Forwards: Anaheim has a clear advantage, particularly in terms of their depth. Once you get to the third lines facing off, the Ducks could do some damage. The Flames do have a better forth line than Anaheim, but that’s not worth a ton.

In other words, the Flames are probably a deserved underdog in this series if you judge the players involved by their game scores.

  • Flaymin Frank

    Numbers, numbers, numbers. Appreciate the effort that goes into it but it can be a bit mind numbing after a while. At least for me. We are definitely the underdog. We’ll have to be at our very best every game to stretch this series out or even win it. But hey, its the playoffs. Anything can happen. There’s always one or two teams who came in low but go deep. Tenacity & desire will be first & foremost our strongest assets once we get past the talent numbers.

    GFG

    • redricardo

      This assumes that we have more tenacity (whatever that is) and desire than the Ducks. In a 7 game series a lot can happen, but regardless of the narrative it’s called “luck”. This shows that technically, we are worse.

  • Heeeeeere's Johnny!

    Actually not sure the analysis went far enough. If we sort the lines as shown above and use the average game score for each line and pairing then the Flames are slight dogs Monahan vs. Getlaf, solid favourites Backlund vs. (POS)Kessler and Stajan vs. Thompson. Bennett vs. Vermette we get killed but that line has only recently been put together and starting to play well. On the D side we win 1st pair handily, second and third pairs are a wash (unless we move out Bartkowski and then we easily win 3rd pair). Goalies are a crap shoot. Who’s going to show up and play? I’m okay with betting on Elliott.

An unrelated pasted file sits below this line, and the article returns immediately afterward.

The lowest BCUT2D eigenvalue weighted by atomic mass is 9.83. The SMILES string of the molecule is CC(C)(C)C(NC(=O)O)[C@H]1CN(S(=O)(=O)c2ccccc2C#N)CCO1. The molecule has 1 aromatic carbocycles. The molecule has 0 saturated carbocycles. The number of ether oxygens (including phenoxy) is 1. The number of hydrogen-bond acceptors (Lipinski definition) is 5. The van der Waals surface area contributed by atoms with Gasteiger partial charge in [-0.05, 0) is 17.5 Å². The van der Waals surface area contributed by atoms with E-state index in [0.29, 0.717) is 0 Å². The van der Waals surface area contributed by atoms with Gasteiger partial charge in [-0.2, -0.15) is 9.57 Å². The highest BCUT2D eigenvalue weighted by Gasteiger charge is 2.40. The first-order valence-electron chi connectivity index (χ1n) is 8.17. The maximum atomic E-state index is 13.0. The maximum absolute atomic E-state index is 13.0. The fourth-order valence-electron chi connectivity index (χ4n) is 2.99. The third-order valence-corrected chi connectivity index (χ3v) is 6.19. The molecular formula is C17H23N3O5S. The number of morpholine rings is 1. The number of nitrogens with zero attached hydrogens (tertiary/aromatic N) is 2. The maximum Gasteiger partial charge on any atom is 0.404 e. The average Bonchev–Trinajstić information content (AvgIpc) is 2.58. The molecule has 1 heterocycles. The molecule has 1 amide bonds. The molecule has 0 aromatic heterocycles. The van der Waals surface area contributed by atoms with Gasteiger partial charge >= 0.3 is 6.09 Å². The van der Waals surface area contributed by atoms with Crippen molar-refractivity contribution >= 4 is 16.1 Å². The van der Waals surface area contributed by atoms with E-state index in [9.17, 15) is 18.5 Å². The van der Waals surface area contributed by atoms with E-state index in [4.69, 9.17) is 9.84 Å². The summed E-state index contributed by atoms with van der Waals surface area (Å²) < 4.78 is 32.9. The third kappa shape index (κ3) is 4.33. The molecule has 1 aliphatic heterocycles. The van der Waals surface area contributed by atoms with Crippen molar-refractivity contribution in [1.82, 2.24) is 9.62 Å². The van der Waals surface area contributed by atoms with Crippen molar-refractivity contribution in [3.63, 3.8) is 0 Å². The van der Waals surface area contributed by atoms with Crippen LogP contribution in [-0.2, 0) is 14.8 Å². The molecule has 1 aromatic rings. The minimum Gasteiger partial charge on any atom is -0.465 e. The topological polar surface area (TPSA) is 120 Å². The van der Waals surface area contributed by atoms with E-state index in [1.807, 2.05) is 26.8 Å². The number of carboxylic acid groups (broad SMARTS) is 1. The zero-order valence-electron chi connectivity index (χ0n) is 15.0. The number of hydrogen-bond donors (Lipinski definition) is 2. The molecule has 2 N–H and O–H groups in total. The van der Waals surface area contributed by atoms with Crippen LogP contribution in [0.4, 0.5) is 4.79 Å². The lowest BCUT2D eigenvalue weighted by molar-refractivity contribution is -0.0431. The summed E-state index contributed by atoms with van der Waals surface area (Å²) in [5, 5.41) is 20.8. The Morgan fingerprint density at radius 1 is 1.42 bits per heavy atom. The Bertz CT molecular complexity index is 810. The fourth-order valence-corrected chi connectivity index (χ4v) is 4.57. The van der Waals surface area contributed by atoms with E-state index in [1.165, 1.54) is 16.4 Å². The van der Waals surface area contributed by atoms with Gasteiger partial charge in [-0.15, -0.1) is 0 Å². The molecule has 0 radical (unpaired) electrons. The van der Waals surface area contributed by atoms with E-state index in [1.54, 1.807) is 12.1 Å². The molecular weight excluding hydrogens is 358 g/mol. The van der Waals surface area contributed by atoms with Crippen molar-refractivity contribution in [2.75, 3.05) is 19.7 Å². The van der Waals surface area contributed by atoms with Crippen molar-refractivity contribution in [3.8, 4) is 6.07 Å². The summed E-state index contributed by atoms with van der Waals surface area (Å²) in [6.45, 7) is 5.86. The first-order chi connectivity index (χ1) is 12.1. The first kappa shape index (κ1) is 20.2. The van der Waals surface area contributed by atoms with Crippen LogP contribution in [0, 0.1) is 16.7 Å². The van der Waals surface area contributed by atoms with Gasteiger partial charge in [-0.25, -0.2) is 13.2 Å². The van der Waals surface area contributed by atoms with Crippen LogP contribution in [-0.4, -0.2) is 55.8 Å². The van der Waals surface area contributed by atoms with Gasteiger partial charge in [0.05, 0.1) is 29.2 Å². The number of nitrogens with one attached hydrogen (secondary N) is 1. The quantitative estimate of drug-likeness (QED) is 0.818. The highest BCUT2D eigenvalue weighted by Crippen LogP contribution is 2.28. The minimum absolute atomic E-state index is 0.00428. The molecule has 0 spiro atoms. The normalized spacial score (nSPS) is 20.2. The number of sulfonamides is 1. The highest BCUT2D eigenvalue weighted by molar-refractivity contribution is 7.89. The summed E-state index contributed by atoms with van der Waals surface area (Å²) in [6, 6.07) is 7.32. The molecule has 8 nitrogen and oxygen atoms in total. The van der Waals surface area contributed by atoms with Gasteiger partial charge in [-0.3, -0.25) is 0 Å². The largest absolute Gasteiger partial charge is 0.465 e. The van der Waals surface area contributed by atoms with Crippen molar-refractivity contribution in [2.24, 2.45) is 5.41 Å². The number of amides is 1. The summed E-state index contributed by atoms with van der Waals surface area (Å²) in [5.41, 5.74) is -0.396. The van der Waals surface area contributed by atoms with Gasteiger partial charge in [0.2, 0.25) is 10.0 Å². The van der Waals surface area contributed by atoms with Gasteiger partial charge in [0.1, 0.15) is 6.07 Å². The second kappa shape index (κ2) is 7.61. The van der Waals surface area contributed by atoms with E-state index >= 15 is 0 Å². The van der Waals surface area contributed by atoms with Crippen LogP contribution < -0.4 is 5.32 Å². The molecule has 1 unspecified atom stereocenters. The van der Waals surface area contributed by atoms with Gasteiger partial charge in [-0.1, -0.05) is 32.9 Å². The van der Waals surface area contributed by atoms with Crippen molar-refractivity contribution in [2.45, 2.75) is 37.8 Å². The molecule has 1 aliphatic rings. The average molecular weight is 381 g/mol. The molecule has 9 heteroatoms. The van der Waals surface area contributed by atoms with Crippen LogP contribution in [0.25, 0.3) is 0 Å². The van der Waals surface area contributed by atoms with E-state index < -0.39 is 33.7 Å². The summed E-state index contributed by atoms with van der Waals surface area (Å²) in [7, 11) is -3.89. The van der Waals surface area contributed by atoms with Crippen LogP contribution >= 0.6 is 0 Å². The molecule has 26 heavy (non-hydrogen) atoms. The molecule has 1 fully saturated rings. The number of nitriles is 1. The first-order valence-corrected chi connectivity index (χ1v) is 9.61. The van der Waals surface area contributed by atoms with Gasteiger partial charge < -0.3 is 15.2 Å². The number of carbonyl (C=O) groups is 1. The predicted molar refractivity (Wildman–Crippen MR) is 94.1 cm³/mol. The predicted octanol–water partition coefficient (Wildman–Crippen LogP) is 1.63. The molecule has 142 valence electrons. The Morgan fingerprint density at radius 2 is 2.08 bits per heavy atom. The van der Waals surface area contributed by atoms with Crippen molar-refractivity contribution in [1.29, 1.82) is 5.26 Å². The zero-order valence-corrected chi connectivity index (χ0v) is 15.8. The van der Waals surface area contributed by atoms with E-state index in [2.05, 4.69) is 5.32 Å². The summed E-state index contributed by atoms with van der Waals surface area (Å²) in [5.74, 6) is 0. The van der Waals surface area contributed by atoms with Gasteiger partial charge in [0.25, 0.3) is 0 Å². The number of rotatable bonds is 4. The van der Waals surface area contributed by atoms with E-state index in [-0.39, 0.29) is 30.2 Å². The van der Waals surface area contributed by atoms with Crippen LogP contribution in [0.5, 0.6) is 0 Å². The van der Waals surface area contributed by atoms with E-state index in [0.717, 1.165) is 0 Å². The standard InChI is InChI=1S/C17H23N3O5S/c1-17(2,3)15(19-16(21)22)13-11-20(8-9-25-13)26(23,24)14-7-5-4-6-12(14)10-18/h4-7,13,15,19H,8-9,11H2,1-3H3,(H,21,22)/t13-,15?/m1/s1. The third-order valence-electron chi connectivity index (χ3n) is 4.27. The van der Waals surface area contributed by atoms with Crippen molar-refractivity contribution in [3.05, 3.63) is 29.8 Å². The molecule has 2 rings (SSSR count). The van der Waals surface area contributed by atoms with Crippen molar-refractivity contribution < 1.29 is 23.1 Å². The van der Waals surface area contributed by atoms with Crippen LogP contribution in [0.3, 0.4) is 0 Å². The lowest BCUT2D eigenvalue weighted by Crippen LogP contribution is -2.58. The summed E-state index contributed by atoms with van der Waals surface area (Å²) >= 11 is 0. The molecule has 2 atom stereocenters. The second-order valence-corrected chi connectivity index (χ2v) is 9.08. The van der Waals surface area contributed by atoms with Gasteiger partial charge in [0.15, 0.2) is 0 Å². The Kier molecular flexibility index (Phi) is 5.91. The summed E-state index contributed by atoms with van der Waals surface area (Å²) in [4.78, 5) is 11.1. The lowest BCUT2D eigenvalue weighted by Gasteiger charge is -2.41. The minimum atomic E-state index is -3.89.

Summary from my point of view … we’re slight dogs but heart and speed can win this (and staying away from (POS)Kesler’s BS).

  • Greg

    Wow, look at that game score for Silvferberg! I’m really looking forward to him shaking loose in the expansion draft and landing on the Gaudreau / Monahan line next year.

  • TheRealPoc

    Slight quibble with the Ducks line combos – LeftWingLock lists Rakell-Getzlaf-Eaves as the 2nd most frequent Ducks line over the last 10 GP (19.3% of 5v5 TOI), while Ritchie-Vermette-Perry are the 3rd most frequent (14.6%). Cogliano-Kesler-Silfverberg have been the most common Ducks line all year, so I think those three combos provide you with Carlyle’s most likely lineup for Thursday night.